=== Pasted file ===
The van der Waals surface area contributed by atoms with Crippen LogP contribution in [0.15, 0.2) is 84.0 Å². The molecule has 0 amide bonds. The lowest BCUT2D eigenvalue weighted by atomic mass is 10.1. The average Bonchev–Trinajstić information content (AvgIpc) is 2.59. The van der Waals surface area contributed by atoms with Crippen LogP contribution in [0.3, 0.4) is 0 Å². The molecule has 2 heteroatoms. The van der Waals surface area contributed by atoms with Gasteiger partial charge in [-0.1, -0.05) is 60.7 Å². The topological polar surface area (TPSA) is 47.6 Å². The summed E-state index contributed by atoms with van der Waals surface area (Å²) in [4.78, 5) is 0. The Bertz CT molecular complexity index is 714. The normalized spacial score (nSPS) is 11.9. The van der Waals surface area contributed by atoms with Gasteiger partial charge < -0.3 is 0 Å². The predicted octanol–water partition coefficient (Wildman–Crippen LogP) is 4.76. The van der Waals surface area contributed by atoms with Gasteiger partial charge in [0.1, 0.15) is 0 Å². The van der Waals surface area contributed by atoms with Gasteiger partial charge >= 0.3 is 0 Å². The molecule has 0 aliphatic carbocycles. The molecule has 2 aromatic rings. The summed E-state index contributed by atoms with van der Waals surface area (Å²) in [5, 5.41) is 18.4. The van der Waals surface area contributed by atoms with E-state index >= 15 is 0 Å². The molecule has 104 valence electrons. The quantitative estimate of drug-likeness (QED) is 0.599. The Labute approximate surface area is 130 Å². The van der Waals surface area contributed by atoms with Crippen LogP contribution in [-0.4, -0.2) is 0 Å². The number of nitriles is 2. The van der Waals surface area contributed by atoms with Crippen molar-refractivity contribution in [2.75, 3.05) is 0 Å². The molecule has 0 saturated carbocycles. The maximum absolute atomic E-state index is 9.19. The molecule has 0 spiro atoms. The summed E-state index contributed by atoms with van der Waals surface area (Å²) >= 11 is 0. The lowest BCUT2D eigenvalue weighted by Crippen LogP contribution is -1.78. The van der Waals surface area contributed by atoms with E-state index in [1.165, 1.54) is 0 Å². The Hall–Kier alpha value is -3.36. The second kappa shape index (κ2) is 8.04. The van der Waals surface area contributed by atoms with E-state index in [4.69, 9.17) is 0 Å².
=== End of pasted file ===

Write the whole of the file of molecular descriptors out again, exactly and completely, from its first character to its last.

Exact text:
The van der Waals surface area contributed by atoms with Crippen LogP contribution in [0.15, 0.2) is 84.0 Å². The molecule has 0 amide bonds. The lowest BCUT2D eigenvalue weighted by atomic mass is 10.1. The average Bonchev–Trinajstić information content (AvgIpc) is 2.59. The van der Waals surface area contributed by atoms with Crippen LogP contribution in [0.3, 0.4) is 0 Å². The molecule has 2 heteroatoms. The van der Waals surface area contributed by atoms with Gasteiger partial charge in [-0.1, -0.05) is 60.7 Å². The topological polar surface area (TPSA) is 47.6 Å². The summed E-state index contributed by atoms with van der Waals surface area (Å²) in [4.78, 5) is 0. The Bertz CT molecular complexity index is 714. The normalized spacial score (nSPS) is 11.9. The van der Waals surface area contributed by atoms with Gasteiger partial charge < -0.3 is 0 Å². The predicted octanol–water partition coefficient (Wildman–Crippen LogP) is 4.76. The van der Waals surface area contributed by atoms with Gasteiger partial charge in [0.1, 0.15) is 0 Å². The van der Waals surface area contributed by atoms with Gasteiger partial charge >= 0.3 is 0 Å². The molecule has 0 aliphatic carbocycles. The molecule has 2 aromatic rings. The summed E-state index contributed by atoms with van der Waals surface area (Å²) in [5, 5.41) is 18.4. The van der Waals surface area contributed by atoms with E-state index >= 15 is 0 Å². The molecule has 104 valence electrons. The quantitative estimate of drug-likeness (QED) is 0.599. The Labute approximate surface area is 130 Å². The van der Waals surface area contributed by atoms with Crippen LogP contribution in [-0.4, -0.2) is 0 Å². The number of nitriles is 2. The van der Waals surface area contributed by atoms with Crippen molar-refractivity contribution in [2.75, 3.05) is 0 Å². The molecule has 0 saturated carbocycles. The maximum absolute atomic E-state index is 9.19. The molecule has 0 spiro atoms. The summed E-state index contributed by atoms with van der Waals surface area (Å²) >= 11 is 0. The lowest BCUT2D eigenvalue weighted by Crippen LogP contribution is -1.78. The van der Waals surface area contributed by atoms with E-state index in [1.165, 1.54) is 0 Å². The Hall–Kier alpha value is -3.36. The second kappa shape index (κ2) is 8.04. The van der Waals surface area contributed by atoms with E-state index in [4.69, 9.17) is 0 Å².